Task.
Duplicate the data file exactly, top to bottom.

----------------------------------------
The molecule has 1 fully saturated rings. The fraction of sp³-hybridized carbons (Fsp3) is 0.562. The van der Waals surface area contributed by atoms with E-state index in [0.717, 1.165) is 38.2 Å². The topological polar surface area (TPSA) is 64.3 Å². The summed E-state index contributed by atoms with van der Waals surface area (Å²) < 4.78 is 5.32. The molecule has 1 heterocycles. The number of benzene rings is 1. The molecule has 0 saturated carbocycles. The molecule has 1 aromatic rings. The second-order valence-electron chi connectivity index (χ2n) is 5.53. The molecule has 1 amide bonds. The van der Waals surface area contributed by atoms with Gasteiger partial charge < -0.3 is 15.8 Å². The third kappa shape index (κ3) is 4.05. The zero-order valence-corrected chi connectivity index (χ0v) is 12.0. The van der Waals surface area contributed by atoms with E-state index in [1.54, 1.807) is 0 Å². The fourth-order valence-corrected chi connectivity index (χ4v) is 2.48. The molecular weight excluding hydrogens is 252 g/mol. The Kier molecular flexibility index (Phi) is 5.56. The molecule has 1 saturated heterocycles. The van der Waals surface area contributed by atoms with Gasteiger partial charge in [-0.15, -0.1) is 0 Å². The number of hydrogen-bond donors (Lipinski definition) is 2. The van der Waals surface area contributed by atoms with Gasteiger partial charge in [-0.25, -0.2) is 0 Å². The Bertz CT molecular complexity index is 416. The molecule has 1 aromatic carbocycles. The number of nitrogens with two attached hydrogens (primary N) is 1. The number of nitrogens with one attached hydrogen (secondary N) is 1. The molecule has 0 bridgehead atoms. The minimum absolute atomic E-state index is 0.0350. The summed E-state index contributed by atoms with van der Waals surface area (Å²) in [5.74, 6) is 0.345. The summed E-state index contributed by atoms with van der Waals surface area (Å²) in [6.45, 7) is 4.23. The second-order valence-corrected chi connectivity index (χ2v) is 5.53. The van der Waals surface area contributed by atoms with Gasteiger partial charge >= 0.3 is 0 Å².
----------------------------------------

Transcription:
The molecule has 1 fully saturated rings. The fraction of sp³-hybridized carbons (Fsp3) is 0.562. The van der Waals surface area contributed by atoms with E-state index in [0.717, 1.165) is 38.2 Å². The topological polar surface area (TPSA) is 64.3 Å². The summed E-state index contributed by atoms with van der Waals surface area (Å²) < 4.78 is 5.32. The molecule has 1 heterocycles. The number of benzene rings is 1. The molecule has 0 saturated carbocycles. The molecule has 1 aromatic rings. The second-order valence-electron chi connectivity index (χ2n) is 5.53. The molecule has 1 amide bonds. The van der Waals surface area contributed by atoms with Gasteiger partial charge < -0.3 is 15.8 Å². The third kappa shape index (κ3) is 4.05. The zero-order valence-corrected chi connectivity index (χ0v) is 12.0. The van der Waals surface area contributed by atoms with E-state index in [1.54, 1.807) is 0 Å². The fourth-order valence-corrected chi connectivity index (χ4v) is 2.48. The molecular weight excluding hydrogens is 252 g/mol. The Kier molecular flexibility index (Phi) is 5.56. The molecule has 1 saturated heterocycles. The van der Waals surface area contributed by atoms with Gasteiger partial charge in [-0.15, -0.1) is 0 Å². The number of hydrogen-bond donors (Lipinski definition) is 2. The van der Waals surface area contributed by atoms with Gasteiger partial charge in [-0.25, -0.2) is 0 Å². The Bertz CT molecular complexity index is 416. The molecule has 1 aromatic carbocycles. The number of nitrogens with two attached hydrogens (primary N) is 1. The number of nitrogens with one attached hydrogen (secondary N) is 1. The molecule has 0 bridgehead atoms. The minimum absolute atomic E-state index is 0.0350. The summed E-state index contributed by atoms with van der Waals surface area (Å²) in [5.74, 6) is 0.345. The summed E-state index contributed by atoms with van der Waals surface area (Å²) in [6.45, 7) is 4.23. The second-order valence-corrected chi connectivity index (χ2v) is 5.53. The van der Waals surface area contributed by atoms with Gasteiger partial charge >= 0.3 is 0 Å².